Can you still carry Smith & Wesson (SWHC) in your portfolio and make money?

That's an important question after the stock surged as much as 10% just in the past five days, netting a new 52-week high. Investors have the company's strong third-quarter earnings report to thank.

Smith & Wesson has had plenty of obstacles, including stricter background check requirements for firearm purchasers, proposed by President Barack Obama.

The rise in mass shootings and school-relate incidents has prompted Obama to also called for smart gun technology -- a type of safety measure that uses fingerprint recognition and other biometric data to prevent anyone (other than the lawful gun owner) from firing the weapon. "If we can set it up so you can't unlock your phone unless you have the right fingerprint, why can't we do the same for guns?" said the president.

Smart-gun technology is something former president Bill Clinton also proposed. How will these issues affect Smith & Wesson? Smith & Wesson, one of the standard issuers of police firearms and those issued to the armed forces, voluntarily signed on to a president Clinton's smart-gun plan. The company created smart gun prototypes that were ready for production a decade ago. 

But because of boycotts by the NRA, Smith & Wesson -- then perceived as giving in to political persuasion -- was nearly destroyed. Its revenue plummeted 40%, created a glut of used Smith & Wesson guns no one wanted at the time. The company had no choice but to sell itself to Saf-T-Hammer, an Arizona gun parts maker. Saf-T-Hammer came to terms with the NRA, mending the broken relationship later changing its name to Smith & Wesson Holdings. This occurred in 2004. So now the company doesn't operate with the same mindset, nor does it have mistake-prone management. Also, the company has repaired it's broken relationship with the NRA and has the support of its loyal customers.

Smith & Wesson just boosted its outlook for both the current quarter and fiscal year. These changes suggest the stock can surge 30% higher. Wall Street has had a hard time keeping up with the performance, fearing another decline. Last week's results marked the 12th consecutive quarter during which the company has beaten profit estimates, dating back more than three years. 

Based on fiscal 2017 consensus estimates of $1.71 per share, which calls for just a 5% rise in earnings, it seems analysts are still underestimating Smith & Wesson's growth. For the current quarter, which ends in April, Smith & Wesson expects adjusted earnings per share to be in the range of 51 cents and 53 cents on revenue of $210 million to $215 million, which is higher than analysts' projections of 47 cents per share on revenue of $195 million.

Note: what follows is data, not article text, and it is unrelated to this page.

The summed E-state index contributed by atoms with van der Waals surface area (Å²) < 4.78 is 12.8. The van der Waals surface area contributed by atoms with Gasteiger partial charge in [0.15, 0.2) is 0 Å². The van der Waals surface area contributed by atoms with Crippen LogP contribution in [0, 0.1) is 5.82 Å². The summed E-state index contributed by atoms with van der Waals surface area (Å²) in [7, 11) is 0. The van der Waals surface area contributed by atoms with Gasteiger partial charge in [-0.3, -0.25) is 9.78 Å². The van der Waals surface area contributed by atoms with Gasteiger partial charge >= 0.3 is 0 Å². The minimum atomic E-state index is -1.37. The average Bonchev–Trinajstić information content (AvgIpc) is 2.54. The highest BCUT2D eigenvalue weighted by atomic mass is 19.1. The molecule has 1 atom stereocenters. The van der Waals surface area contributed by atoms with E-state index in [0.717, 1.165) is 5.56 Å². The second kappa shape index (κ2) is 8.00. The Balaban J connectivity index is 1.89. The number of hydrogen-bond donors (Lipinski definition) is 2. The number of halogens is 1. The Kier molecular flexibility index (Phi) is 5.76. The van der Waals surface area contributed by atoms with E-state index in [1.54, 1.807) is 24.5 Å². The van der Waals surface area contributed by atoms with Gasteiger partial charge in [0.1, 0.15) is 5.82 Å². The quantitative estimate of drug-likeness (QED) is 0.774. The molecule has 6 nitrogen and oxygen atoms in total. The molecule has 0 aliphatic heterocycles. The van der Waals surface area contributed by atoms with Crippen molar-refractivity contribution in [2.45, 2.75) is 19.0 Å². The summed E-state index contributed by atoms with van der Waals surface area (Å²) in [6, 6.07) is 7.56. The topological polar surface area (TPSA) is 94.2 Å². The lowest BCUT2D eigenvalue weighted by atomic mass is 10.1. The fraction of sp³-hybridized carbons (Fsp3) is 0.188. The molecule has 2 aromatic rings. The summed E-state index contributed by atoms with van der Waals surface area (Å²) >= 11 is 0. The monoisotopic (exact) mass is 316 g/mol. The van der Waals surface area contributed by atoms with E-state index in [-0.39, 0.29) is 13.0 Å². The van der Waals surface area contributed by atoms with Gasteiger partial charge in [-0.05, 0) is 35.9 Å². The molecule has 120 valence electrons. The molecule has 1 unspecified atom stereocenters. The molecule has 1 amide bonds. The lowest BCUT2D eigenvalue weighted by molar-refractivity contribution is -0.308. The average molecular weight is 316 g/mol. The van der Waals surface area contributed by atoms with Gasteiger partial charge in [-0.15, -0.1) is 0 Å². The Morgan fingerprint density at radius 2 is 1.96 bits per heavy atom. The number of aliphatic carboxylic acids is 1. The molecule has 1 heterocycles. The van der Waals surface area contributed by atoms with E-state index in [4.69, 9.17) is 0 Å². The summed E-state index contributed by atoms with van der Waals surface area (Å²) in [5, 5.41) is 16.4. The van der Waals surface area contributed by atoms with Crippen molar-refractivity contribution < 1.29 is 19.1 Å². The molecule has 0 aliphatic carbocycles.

This means even on the low end of its guidance, profits are projected to climb at almost 30% on 16% revenue growth. 

Not only is the company's low-end range 18% higher than consensus, it represents a year-over-year increase of almost 90% above fiscal 2015 earnings of 90 cents per share. Smith & Wesson earned 90 cents per share for all of fiscal 2015. For fiscal 2016, the company has guided for a range of $1.68 to $1.70. This range is 90% above actual earnings in 2015 of 90 cents per share. Even with this guidance -- from the company itself -- analysts have yet to adjust their estimates for fiscal 2017, which they should have.

So, assuming Smith & Wesson meets this estimate ($1.71), it would represent just 5% growth above analyst forecasts for 2016, which is $1.63. That doesn't make sense to me as an investor. The stock is discounted, it has a consensus buy rating and excellent value at current levels. 

This article is commentary by an independent contributor. At the time of publication, the author held no positions in the stocks mentioned.

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